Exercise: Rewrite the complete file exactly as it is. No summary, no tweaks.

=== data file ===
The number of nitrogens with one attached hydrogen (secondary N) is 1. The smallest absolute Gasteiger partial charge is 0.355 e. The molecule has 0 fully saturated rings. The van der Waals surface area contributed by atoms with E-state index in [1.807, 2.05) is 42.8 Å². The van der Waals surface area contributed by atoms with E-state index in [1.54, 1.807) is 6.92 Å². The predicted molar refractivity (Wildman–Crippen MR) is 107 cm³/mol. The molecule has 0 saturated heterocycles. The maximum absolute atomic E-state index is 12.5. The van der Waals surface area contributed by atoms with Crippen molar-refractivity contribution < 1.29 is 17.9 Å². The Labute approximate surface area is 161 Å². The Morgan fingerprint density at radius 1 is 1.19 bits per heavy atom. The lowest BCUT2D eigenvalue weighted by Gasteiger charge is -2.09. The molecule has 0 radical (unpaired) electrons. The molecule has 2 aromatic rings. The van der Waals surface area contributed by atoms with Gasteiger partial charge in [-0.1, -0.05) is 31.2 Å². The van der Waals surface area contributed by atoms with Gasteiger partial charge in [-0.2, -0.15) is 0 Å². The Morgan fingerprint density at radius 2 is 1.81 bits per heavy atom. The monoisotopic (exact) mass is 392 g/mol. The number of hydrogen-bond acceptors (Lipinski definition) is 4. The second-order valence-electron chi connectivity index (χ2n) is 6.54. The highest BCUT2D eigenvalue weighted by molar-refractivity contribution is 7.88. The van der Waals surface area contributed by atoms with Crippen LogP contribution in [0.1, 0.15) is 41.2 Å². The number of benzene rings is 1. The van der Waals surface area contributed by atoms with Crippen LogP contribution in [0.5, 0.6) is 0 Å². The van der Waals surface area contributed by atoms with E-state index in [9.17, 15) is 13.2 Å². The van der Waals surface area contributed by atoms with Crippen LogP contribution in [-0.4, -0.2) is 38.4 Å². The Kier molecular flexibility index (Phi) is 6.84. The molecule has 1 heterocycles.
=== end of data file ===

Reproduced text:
The number of nitrogens with one attached hydrogen (secondary N) is 1. The smallest absolute Gasteiger partial charge is 0.355 e. The molecule has 0 fully saturated rings. The van der Waals surface area contributed by atoms with E-state index in [1.807, 2.05) is 42.8 Å². The van der Waals surface area contributed by atoms with E-state index in [1.54, 1.807) is 6.92 Å². The predicted molar refractivity (Wildman–Crippen MR) is 107 cm³/mol. The molecule has 0 saturated heterocycles. The maximum absolute atomic E-state index is 12.5. The van der Waals surface area contributed by atoms with Crippen molar-refractivity contribution < 1.29 is 17.9 Å². The Labute approximate surface area is 161 Å². The Morgan fingerprint density at radius 1 is 1.19 bits per heavy atom. The lowest BCUT2D eigenvalue weighted by Gasteiger charge is -2.09. The molecule has 0 radical (unpaired) electrons. The molecule has 2 aromatic rings. The van der Waals surface area contributed by atoms with Gasteiger partial charge in [-0.1, -0.05) is 31.2 Å². The van der Waals surface area contributed by atoms with Gasteiger partial charge in [-0.2, -0.15) is 0 Å². The Morgan fingerprint density at radius 2 is 1.81 bits per heavy atom. The monoisotopic (exact) mass is 392 g/mol. The number of hydrogen-bond acceptors (Lipinski definition) is 4. The second-order valence-electron chi connectivity index (χ2n) is 6.54. The highest BCUT2D eigenvalue weighted by molar-refractivity contribution is 7.88. The van der Waals surface area contributed by atoms with Crippen LogP contribution in [0.1, 0.15) is 41.2 Å². The number of benzene rings is 1. The van der Waals surface area contributed by atoms with Crippen LogP contribution in [0.5, 0.6) is 0 Å². The van der Waals surface area contributed by atoms with E-state index in [9.17, 15) is 13.2 Å². The van der Waals surface area contributed by atoms with Crippen LogP contribution in [-0.4, -0.2) is 38.4 Å². The Kier molecular flexibility index (Phi) is 6.84. The molecule has 1 heterocycles.